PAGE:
Wednesday, September 22, 2010


Looks like I need to get a few posts in if I'm going to keep to my five-a-month streak going. We've been traveling quite a bit this month and searching for good food on the road reminded me about one of the original inspirations for this blog: the difficulty in finding restaurants that cater equally well to vegetarians and omnivores.

Since Jim had to be in Charleston, SC on a Sunday for a conference, we decided to make a weekend of it. We started in our favorite southern city, Savannah, GA. Savannah has been our preferred romantic getaway ever since we lived in Atlanta. Its gorgeous architecture, walkable historic squares, and quirky sensibility makes it the perfect place to park the car and amble away the days.
We had no particular agenda other than to relax, so we simply ate and drank our way through Savannah at the leisurely pace that the heat and humidity demanded. Thanks to Jim's many nights on the road this year, we were able to score a room on points at the Bohemian. Intrigued by what we'd heard about this chain of boutique hotels (the newly-opened Grand Bohemian in Asheville looks quite swish and over-the-top with its hunting lodge theme), we were not disappointed. At least with the service and decor. The hotel has gone to great lengths to ensure that its rooms and furnishings do not in any way remind one of the standard hotel. The room was huge and well-appointed, including big comfy leather chairs in which to lounge while speculating about the authenticity of the snakeskin desk chair and the fur throw on the bed. They may want to consider permanently installing an IT guy in the room to help with the unnecessarily complex tv/internet system. Also, some popcorn to drop on the way to the bathroom so one can find one's way back would have been good.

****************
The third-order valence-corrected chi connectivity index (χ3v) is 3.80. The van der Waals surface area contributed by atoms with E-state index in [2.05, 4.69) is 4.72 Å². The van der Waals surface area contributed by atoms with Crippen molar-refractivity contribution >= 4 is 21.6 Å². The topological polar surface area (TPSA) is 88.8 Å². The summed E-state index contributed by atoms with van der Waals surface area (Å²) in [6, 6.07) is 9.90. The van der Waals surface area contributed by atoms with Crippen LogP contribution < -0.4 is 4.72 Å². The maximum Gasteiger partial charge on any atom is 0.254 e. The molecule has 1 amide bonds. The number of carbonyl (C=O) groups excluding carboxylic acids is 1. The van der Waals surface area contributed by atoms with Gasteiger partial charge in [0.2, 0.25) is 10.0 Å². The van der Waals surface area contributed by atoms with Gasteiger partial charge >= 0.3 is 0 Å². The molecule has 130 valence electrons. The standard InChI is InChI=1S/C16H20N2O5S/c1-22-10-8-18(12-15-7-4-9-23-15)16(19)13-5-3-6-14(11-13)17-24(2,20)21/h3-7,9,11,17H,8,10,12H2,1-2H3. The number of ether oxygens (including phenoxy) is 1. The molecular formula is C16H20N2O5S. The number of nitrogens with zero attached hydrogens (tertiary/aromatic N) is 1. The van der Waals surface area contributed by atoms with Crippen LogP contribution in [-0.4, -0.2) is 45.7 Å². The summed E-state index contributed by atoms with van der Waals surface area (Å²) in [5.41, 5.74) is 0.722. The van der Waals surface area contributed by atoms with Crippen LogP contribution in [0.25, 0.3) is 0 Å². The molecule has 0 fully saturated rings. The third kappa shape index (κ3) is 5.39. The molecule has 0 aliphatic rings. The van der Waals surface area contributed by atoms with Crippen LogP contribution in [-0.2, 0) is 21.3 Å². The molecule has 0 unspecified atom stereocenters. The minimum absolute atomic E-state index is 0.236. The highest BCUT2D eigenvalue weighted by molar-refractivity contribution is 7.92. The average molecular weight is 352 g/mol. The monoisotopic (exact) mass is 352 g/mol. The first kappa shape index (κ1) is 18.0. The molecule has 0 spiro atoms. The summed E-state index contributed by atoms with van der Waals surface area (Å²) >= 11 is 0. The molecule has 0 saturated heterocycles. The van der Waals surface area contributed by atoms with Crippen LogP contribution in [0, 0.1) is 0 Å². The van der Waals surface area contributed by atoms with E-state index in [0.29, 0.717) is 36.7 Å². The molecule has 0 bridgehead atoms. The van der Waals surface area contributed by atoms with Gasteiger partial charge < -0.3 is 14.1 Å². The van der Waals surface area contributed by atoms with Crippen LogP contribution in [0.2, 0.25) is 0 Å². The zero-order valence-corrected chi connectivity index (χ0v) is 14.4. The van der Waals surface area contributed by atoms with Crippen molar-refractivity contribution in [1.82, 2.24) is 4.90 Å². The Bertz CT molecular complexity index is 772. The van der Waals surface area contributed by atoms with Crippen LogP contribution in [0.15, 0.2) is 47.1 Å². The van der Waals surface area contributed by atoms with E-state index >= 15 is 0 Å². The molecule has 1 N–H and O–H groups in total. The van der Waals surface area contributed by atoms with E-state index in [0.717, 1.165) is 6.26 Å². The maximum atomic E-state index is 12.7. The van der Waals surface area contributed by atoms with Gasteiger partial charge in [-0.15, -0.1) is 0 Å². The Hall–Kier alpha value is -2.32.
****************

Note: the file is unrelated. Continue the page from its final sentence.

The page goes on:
The chandelier over the bed--with its "are those bones or shells?" look--could have precipitated any number of nightmares but thanks to the endless stream of drunken revelers on the street below, we didn't approach REM stage long enough to find out. Not the hotel's fault, really. Staying near the river in Savannah is a bit like staying near Rush Street in Chicago--definitely not for the early birds. We will try a sister hotel on one of the squares next time. And lest you think we didn't enjoy our stay, let me say that the comfy bed and entertainment value of the decor largely made up for the flaws.

Friday night, we ate at the Firefly Cafe. This small restaurant, tucked in the basement of a building off of the main drag, has always charmed us more than it should. There's something about the location and atmosphere that, while not fancy, just appeal to us. Maybe it was the warm glow of the lights beckoning to us on some cold, rainy night when we were desperate for food, but whatever the association, it has stuck. The food isn't cheap (few things in Savannah are), but it is good. The vegetarian options are rarely as protein-packed as we normally seek, but they always make Jim happy, nonetheless.

We began our Saturday at our favorite coffee shop.
Not only does the Sentient Bean have the best coffee in Savannah, it also has great vegetarian food. Jim was able to start the day with a tofu-packed breakfast burrito while I enjoyed a worthy granola with yogurt (minor complaint: the otherwise large and lovely blueberries were just a tad shy of being thoroughly thawed). The shop is next door to a natural foods store which we have used before as an emergency source of healthy food for Jim.